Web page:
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NASA To Hold International Space Apps Challenge; Will You Join The 48-Hour Hackathon?

Apr 15, 2016 04:52 AM EDT
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If you're a tech-savvy and a fan of the outer space, mark the date from April 22 to April 24 because that's when NASA's International Space Apps Challenge is going to happen.
(Photo : Bill Ingalls/NASA via Getty Images)

If you're a tech-savvy and a fan of the outer space, mark the date from April 22 to April 24 because that's when NASA's International Space Apps Challenge is going to happen.

In a press release by NASA, the main stage for this year's event is in Pasadena, California, but there would be live streaming of simultaneous events in 193 locations from 72 countries taking part on this much-anticipated event.

The Space Apps Challenge is an open data mission involving a global community of thinkers and innovators. It is a 48- to 72-hour hackaton, where participants from all over the globe will collaborate with each other to solve problems. In order to succeed, participants must complete tasks and obstacles designed not just to entertain but to give birth to remarkable innovations as well. Problems can be solved using various processes.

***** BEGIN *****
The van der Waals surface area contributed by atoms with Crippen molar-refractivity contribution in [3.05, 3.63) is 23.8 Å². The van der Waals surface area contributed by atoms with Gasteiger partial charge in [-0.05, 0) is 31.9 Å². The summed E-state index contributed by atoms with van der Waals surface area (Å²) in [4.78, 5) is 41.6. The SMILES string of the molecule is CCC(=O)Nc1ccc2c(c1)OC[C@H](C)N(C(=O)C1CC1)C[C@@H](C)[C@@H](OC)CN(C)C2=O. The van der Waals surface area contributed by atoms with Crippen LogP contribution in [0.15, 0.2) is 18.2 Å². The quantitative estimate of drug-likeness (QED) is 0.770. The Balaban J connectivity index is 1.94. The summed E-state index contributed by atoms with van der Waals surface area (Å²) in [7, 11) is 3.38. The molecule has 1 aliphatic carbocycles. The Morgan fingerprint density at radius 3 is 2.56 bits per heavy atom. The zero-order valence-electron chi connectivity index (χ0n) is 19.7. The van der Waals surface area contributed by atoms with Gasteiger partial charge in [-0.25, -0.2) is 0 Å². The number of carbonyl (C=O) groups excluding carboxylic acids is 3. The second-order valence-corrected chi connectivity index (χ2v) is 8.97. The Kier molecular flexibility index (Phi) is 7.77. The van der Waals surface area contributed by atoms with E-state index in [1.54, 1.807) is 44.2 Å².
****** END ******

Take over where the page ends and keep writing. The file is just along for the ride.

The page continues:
NASA said that the participants will be asked to develop mobile applications, software, hardware, data visualizations and platform solutions, which will be significant to space explorations and the improvement of life on Earth.

This year's International Space Apps Challenge includes a data boot camp that will be streamed live from California on April 22. The boot camp is open to the public and will give a crash course on computer coding and data.

Deborah Diaz, chief technology officer for information technology, said, "We're reaching out to women's organizations influential in the data and maker communities to participate, and we encourage women-led teams in the hackathon."

This year, there will be 26 challenges within six mission-related categories including Aeronautics, Earth, International Space Station, Journey to Mars, Solar System and Beyond and Space Technology.

The good news is that you don't have to be an expert HTML coder, astrophysicist or aeronautic engineer to join the event. According to the Space Apps Challenge's organizer, the game is open for everyone. For the organizers, what matters most is a person's passion for problem-solving.

If you want to unlock the geek in you and somehow collaborate with NASA, this is the perfect time to unleash your tech-savvy alter ego and help make the world (and the outer space) a better place.

 

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